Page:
Um, yeah ... Going back to Sympathy For the Devil, the important thing in that picture, I think, besides of course the concepts and what Godard has done, is the nature of really seeing the Rolling Stones put together a major masterpiece, 'Sympathy For the Devil'. It's really like being a part of their rehearsals. It's quite extraordinary. But collaborative? Yes. I like to work with people ... It depends on who you're working with.

One of the earliest scenes in Shine a Light involves Jagger, pre-concert, being presented with a model of the stage set at the Beacon Theatre. He is unimpressed. 'It looks like a doll's house,' he says, testily. He can see no 'rhyme or reason' why it's been designed that way. He is told that that's what they thought he wanted. Jagger flatly denies this.

Later we see Scorsese fretting about a lack of a running order for the show, intercut with shots of Jagger on a plane and in a hotel, leisurely working his way through lists of song titles - 'well-known' Stones numbers must be balanced with 'medium-known'. He blithely informs the camera that the running order will probably be decided at the last minute anyway ... Meanwhile, Marty's tearing his hair out - or making like he's tearing his hair out - because he needs to know what the opening song is so he can position his cameras ...

That 'collaborative' process - Mick Jagger comes across as the man running the show. Did he let you into the inner circle to make this documentary?

Yes, yes, he did. Part of making any endeavour is that each one has its own special problems. It's the nature of the process.

Mick objects to the model of the stage-set ...

It doesn't matter who objects to what. It's a matter of the spirit of the way things are done. Any film, or to me any creative endeavour, no matter who you're working with, is, in many cases, a wonderful experience. But I always, always complain about it. Complaining is part of the process. If I'm not complaining, I'm not having a good time, hah hah!

Mick famously dislikes being interviewed - how did you deal with that?

I didn't do any interviews! What do you want to know from them? What do you want to know from the Rolling Stones? What? Forty years they've been shot on film. They've been recorded, they've said everything, they've said everything backwards, sideways, upside down. I mean, what more could you know from them? Except the music and the performance. The music stays. And the performance stays. This is something that I found inspiring. So I decided not to interview anybody.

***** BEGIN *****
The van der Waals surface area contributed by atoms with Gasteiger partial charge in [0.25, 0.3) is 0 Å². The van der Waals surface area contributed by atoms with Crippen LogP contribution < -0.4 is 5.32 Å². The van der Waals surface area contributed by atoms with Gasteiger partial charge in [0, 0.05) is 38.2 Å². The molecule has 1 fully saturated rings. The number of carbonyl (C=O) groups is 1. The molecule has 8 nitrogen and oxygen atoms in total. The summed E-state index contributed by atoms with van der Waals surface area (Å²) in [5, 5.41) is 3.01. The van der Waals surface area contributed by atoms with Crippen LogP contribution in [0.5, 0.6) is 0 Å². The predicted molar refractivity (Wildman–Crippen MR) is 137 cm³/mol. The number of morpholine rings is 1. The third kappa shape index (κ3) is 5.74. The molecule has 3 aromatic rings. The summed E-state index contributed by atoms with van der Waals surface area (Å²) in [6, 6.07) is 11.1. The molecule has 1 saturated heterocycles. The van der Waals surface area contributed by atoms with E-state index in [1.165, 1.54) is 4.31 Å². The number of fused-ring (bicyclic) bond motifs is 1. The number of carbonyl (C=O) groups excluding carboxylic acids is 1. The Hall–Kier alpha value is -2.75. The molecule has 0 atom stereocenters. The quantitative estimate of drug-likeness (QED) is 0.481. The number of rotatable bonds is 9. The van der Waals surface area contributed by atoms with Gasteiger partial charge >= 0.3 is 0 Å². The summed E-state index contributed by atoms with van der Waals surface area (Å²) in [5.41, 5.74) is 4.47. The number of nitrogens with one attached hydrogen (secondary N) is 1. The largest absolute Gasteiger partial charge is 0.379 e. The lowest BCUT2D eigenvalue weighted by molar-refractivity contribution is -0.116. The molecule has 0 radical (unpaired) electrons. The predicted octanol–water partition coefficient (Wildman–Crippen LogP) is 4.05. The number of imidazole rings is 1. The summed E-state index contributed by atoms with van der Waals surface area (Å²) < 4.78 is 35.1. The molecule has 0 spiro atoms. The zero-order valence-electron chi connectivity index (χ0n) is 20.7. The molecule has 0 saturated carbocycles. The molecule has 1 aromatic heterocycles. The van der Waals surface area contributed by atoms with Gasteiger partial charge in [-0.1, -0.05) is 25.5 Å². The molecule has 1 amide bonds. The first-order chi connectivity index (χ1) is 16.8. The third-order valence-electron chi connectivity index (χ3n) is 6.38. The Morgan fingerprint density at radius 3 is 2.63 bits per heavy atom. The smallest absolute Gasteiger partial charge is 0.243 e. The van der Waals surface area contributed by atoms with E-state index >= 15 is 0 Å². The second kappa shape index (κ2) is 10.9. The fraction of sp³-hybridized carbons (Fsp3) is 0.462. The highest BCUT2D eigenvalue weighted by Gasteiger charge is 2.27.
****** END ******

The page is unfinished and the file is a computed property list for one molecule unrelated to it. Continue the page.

Do you think the Stones represent the still flickering flame of Sixties anti-establishment rebellion in these rather desperate times?

Only in that the truth of the music comes from the blues. And it's their version of that. It's their reassessment of the blues, their rethinking of the blues. I think that's what lasts. And the blues reflects certain aspects, certain feelings we have as human beings. And you either respond to it or you don't.

In case it wasn't already apparent, Martin Scorsese loves music. He has, of course, form when it comes to the musical documentary. His Bob Dylan documentary No Direction Home was a huge critical hit when broadcast in 2005. His 1978 film about The Band's star-studded final concerts, The Last Waltz, is the greatest film about music ever. If any film challenges it for that honour, it's This is Spinal Tap - a spoof of The Last Waltz, right down to Rob Reiner's depiction of 'Marty DiBergi', the bearded director-interviewer of the dim-witted rock stars.

Just prior to The Last Waltz, he made New York, New York, an ambitious folly of a musical-drama. In most of Scorsese's films, in fact, music is an integral part of the movie's texture, a summing up of all the sounds - Italian opera, crooners, doo-wop, rock'n'roll and more - that Scorsese heard growing up in New York's Little Italy.

How did shooting Shine a Light compare to shooting The Last Waltz?

It's a very different thing. The Last Waltz was a kind of elegy, looking back. The Band are one of the most extraordinary groups ever to exist. There is no music like it. [Onstage] there's Bob Dylan, there's Van Morrison, Joni Mitchell, Muddy Waters, Neil Young. It was more to do with a kind of a ... not resignation but an acceptance of time passing. In Shine a Light, in my mind, the Stones are still immediate. They still are as young as the Sixties. They still are as young as the way they appeared in the Seventies. In my mind, Shine a Light is something that's still of the present time, and is defiant.